Between comedic ghost movies and action-packed gangster films, the Malay film industry sometimes decides to churn out romantic flicks. A close friend of mine told me how her successful corporate sister goes to these movies just to find out what the whole hype is about. Every time she comes back home, she sighs and laments the very patriarchal messages portrayed in Malay media under the context of a Muslim environment.

Malay movies, television series, novels and stories are always circling around the same patriarchal theme albeit in different settings. The damsels are always in distress and waiting for the same bad boy who torments them to turn over a new leaf and become their saviour. Yes: it seems that Malay women enjoy Stockholm Syndrome romance. Try to pick a story that you’ve seen or read and see if you can identify how the women are portrayed as weak and men are portrayed as the ultimate saviour. In the meantime, I’d very much appreciate it if you can point to some stories that celebrate the strength of intelligent women.

Is there really any denying that the Malay culture has always been patriarchal? No. The Sultanate and all those history and legends point to the strong affinity toward male-rulers in the Malay culture and society. However, confusion happens when this patriarchal theme starts to be “preached” as part of a Muslim way of life.

A Muslim’s way of life is based on two things – the Quran (holy revelation) and the Sunnah (the Prophet Muhammad’s teachings and practices). I’m not going to start giving a long-winding Islamic revelation lecture here but it is not easy to ignore the existence of a chapter called “Woman” in the Quran which is filled with guidelines to being a good Muslim. Among the Prophet Muhammad’s wives were two strong-willed and intelligent women – the beloved Siti Khadijah, his first wife, was a business woman and respected by the very patriarchal Arab community while Siti Aisyah was loved for her witty nature and her intelligence which surpassed the scholars of that time.

Therefore, it is a terrible thing to hear such stories that show how little respect men have for women, be they strangers, friends or even their own family members. Like Asmah, an ex-colleague of mine who is expected to change her lifestyle after marriage – staying at home and usually not allowed to go hang out with friends – while her husband continues his lepak-sessions with his friends at a mamak. When asked if this worries her, she answered docilely that at least he isn’t out with some other woman.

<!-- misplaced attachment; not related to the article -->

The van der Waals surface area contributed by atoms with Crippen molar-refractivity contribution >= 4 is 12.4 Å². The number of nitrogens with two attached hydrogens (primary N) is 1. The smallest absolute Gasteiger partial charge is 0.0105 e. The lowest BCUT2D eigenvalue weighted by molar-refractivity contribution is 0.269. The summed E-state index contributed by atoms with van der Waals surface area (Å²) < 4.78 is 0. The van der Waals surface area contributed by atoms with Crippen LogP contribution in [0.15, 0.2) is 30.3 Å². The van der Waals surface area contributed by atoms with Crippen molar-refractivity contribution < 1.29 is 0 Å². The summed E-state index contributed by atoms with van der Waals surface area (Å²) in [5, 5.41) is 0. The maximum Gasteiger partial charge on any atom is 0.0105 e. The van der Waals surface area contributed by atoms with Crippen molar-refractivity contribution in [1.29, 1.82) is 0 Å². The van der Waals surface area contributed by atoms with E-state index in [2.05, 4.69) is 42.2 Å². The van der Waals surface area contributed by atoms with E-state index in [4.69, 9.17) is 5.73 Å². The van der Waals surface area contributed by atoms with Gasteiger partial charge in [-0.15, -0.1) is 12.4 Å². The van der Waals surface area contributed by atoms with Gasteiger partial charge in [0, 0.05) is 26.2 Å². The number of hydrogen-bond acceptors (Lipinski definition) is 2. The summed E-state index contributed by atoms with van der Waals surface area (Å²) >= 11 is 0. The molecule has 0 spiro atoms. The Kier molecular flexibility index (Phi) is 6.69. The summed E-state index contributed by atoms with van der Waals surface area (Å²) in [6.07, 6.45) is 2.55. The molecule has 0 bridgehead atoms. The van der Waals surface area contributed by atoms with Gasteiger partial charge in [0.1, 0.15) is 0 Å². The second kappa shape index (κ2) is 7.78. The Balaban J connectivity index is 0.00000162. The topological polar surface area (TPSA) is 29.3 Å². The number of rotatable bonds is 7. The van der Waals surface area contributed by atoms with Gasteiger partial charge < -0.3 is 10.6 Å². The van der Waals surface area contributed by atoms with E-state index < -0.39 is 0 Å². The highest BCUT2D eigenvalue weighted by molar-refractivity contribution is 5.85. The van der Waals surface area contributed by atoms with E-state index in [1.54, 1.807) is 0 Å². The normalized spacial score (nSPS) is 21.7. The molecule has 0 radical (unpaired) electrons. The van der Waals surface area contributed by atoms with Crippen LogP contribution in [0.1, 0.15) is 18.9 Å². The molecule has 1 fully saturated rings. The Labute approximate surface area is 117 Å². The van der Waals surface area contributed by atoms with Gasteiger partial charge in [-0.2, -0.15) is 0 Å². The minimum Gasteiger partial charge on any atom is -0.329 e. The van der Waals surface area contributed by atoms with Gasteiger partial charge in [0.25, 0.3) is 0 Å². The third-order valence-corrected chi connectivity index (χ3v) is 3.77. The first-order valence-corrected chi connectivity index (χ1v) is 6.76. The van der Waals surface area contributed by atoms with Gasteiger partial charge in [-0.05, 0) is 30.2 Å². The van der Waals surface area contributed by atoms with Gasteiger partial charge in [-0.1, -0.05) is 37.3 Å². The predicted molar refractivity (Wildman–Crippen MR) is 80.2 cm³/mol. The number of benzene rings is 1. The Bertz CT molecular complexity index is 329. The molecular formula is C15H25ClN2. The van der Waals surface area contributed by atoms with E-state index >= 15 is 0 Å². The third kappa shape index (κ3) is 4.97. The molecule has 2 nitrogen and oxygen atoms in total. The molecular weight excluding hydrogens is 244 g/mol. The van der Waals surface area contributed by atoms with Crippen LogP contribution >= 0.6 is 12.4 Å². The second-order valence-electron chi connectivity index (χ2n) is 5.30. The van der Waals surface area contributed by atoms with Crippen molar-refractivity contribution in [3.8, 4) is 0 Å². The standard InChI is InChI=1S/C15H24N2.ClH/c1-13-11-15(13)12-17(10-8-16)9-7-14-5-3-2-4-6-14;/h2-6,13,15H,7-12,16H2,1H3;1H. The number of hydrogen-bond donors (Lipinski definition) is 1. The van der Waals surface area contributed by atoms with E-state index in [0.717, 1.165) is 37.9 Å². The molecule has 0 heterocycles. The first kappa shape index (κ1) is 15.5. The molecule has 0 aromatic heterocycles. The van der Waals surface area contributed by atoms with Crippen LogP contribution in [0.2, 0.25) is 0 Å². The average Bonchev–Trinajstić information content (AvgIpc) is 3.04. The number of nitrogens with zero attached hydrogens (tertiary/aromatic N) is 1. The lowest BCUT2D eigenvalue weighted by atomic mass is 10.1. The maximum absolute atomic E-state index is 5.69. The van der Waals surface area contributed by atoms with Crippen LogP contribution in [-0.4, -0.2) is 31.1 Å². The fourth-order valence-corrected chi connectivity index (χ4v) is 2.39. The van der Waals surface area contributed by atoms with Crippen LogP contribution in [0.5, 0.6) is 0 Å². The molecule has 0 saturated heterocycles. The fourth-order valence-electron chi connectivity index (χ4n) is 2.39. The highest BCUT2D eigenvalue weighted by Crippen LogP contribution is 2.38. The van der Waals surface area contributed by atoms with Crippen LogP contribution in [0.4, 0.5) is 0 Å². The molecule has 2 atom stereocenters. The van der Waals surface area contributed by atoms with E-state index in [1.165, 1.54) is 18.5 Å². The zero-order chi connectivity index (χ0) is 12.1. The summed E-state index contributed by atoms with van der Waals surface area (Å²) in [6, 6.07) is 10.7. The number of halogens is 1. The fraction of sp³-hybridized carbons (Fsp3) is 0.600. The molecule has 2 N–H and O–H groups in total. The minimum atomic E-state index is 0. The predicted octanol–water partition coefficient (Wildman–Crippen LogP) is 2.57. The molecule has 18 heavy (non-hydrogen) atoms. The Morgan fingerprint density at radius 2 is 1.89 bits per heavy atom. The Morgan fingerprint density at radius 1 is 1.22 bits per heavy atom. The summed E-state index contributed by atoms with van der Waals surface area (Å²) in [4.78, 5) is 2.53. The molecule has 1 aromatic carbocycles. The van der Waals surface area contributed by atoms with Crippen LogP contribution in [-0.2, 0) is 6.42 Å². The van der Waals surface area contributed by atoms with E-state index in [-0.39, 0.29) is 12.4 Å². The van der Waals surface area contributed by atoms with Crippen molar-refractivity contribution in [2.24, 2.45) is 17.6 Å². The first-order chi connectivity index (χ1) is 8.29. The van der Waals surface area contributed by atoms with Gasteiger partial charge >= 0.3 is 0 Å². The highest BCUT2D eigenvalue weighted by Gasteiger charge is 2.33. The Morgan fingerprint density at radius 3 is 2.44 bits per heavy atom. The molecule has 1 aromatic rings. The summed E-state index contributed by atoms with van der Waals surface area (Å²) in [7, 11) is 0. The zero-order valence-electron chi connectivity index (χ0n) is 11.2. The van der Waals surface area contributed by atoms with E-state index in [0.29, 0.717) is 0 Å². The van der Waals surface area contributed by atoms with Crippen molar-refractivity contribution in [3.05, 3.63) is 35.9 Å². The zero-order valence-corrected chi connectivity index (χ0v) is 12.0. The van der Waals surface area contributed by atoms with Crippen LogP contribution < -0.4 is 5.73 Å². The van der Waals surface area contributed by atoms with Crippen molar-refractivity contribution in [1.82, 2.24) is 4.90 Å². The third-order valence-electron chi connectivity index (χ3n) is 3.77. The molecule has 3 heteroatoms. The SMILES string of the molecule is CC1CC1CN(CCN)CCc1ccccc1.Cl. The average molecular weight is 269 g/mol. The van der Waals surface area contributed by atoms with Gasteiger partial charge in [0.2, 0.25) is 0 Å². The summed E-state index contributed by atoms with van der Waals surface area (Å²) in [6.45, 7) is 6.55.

Or Hanisah, a distant cousin who received an offer to pursue her post-graduate studies overseas but was forced to turn in down because her husband didn’t want to have to move from the country for a few years. Or a friend’s sister-in-law, Jannah, who had to support her unemployed husband as well as her children throughout her six years of marriage while her mother-in-law put all the blame of Jannah’s husband’s laziness and failure on to her shoulders.

All those wives, unfortunately, are either unaware of how restrained and inhibited their lives are or are letting their husbands get away with robbing them of their rights. Perhaps it is entirely a cultural thing: even some mothers tend to be more lenient toward their sons while grooming their daughters to be ready to drop everything, including their dignity, for their husbands. We all heard and read about the Obedient Wives Club last year. Some of us were devastated by the pride those women put in calling themselves “prostitutes for their husbands” but there are some voices that agree whole-heartedly to such patriarchal views.

Unfortunately, this one-sided respect is also practised beyond the family. A friend, Ibrahim, told me of how his years of studying in a local university did not prepare him to work for a female boss once he got into the industry. University projects and assignments were always led by a male student rather than a female classmate and it seemed to be the unspoken rule for all the students. Nobody questioned the gender bias, even if there happened to be a better leader amidst the female students. The idea of answering to a lady-boss was so alien to him at first that he was near to quitting his job.

The topic of Malay patriarchy against feminism in Islam perhaps can trigger all sorts of debate from all kinds of perspectives. As a Malay-Muslim woman living in an urban community, my views and opinions on this topic might not fit those from different race, religion, backgrounds and gender. I would like to invite the readers to share their opinions or experience, to create a discussion and to illustrate for others the truth of the matter from where you stand.

Illustration by Xeem Noor

Cek Mek Molek enjoys making observations on love and relationships via her Muslim eyes and heart. She believes that life is like her namesake; crusty and hard on the surface but overflowing with sweetness once you bite the bullet-shaped kuih.

Please note views expressed here are the personal opinions of the columnist and not of Poskod.my.